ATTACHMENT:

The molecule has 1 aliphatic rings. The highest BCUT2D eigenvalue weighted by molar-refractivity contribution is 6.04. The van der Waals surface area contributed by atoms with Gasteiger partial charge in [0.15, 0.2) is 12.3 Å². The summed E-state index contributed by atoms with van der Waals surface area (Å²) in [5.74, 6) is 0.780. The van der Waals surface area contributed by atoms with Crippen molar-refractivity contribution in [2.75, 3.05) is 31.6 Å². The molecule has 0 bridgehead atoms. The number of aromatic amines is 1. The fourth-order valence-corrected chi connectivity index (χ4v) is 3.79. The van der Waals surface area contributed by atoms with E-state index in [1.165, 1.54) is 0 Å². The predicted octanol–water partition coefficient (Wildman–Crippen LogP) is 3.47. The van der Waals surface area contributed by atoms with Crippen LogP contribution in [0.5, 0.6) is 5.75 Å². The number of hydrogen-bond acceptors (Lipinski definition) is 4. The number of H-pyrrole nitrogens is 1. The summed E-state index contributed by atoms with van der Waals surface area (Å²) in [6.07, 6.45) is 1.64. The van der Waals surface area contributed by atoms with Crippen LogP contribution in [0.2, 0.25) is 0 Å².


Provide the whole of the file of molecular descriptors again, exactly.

The molecule has 1 aliphatic rings. The highest BCUT2D eigenvalue weighted by molar-refractivity contribution is 6.04. The van der Waals surface area contributed by atoms with Gasteiger partial charge in [0.15, 0.2) is 12.3 Å². The summed E-state index contributed by atoms with van der Waals surface area (Å²) in [5.74, 6) is 0.780. The van der Waals surface area contributed by atoms with Crippen molar-refractivity contribution in [2.75, 3.05) is 31.6 Å². The molecule has 0 bridgehead atoms. The number of aromatic amines is 1. The fourth-order valence-corrected chi connectivity index (χ4v) is 3.79. The van der Waals surface area contributed by atoms with E-state index in [1.165, 1.54) is 0 Å². The predicted octanol–water partition coefficient (Wildman–Crippen LogP) is 3.47. The van der Waals surface area contributed by atoms with Crippen LogP contribution in [0.5, 0.6) is 5.75 Å². The number of hydrogen-bond acceptors (Lipinski definition) is 4. The number of H-pyrrole nitrogens is 1. The summed E-state index contributed by atoms with van der Waals surface area (Å²) in [6.07, 6.45) is 1.64. The van der Waals surface area contributed by atoms with Crippen LogP contribution in [0.2, 0.25) is 0 Å².